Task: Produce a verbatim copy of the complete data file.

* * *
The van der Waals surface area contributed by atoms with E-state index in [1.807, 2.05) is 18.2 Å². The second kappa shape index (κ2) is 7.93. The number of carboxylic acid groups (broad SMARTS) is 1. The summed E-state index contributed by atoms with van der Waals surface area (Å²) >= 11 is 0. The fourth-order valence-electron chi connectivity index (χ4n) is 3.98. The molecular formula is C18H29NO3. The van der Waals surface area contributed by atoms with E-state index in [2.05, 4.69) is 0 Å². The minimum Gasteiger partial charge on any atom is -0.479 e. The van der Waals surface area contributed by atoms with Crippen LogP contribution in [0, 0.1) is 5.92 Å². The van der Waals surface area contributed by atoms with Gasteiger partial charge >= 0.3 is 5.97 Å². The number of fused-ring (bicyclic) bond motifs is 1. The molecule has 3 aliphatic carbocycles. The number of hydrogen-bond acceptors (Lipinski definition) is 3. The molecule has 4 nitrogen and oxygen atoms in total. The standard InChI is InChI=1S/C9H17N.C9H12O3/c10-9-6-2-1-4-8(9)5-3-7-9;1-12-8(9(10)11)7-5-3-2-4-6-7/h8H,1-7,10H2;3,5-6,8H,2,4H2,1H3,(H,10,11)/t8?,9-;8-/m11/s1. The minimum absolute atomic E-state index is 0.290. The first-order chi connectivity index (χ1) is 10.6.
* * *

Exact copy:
The van der Waals surface area contributed by atoms with E-state index in [1.807, 2.05) is 18.2 Å². The second kappa shape index (κ2) is 7.93. The number of carboxylic acid groups (broad SMARTS) is 1. The summed E-state index contributed by atoms with van der Waals surface area (Å²) >= 11 is 0. The fourth-order valence-electron chi connectivity index (χ4n) is 3.98. The molecular formula is C18H29NO3. The van der Waals surface area contributed by atoms with E-state index in [2.05, 4.69) is 0 Å². The minimum Gasteiger partial charge on any atom is -0.479 e. The van der Waals surface area contributed by atoms with Crippen LogP contribution in [0, 0.1) is 5.92 Å². The van der Waals surface area contributed by atoms with Gasteiger partial charge >= 0.3 is 5.97 Å². The number of fused-ring (bicyclic) bond motifs is 1. The molecule has 3 aliphatic carbocycles. The number of hydrogen-bond acceptors (Lipinski definition) is 3. The molecule has 4 nitrogen and oxygen atoms in total. The standard InChI is InChI=1S/C9H17N.C9H12O3/c10-9-6-2-1-4-8(9)5-3-7-9;1-12-8(9(10)11)7-5-3-2-4-6-7/h8H,1-7,10H2;3,5-6,8H,2,4H2,1H3,(H,10,11)/t8?,9-;8-/m11/s1. The minimum absolute atomic E-state index is 0.290. The first-order chi connectivity index (χ1) is 10.6.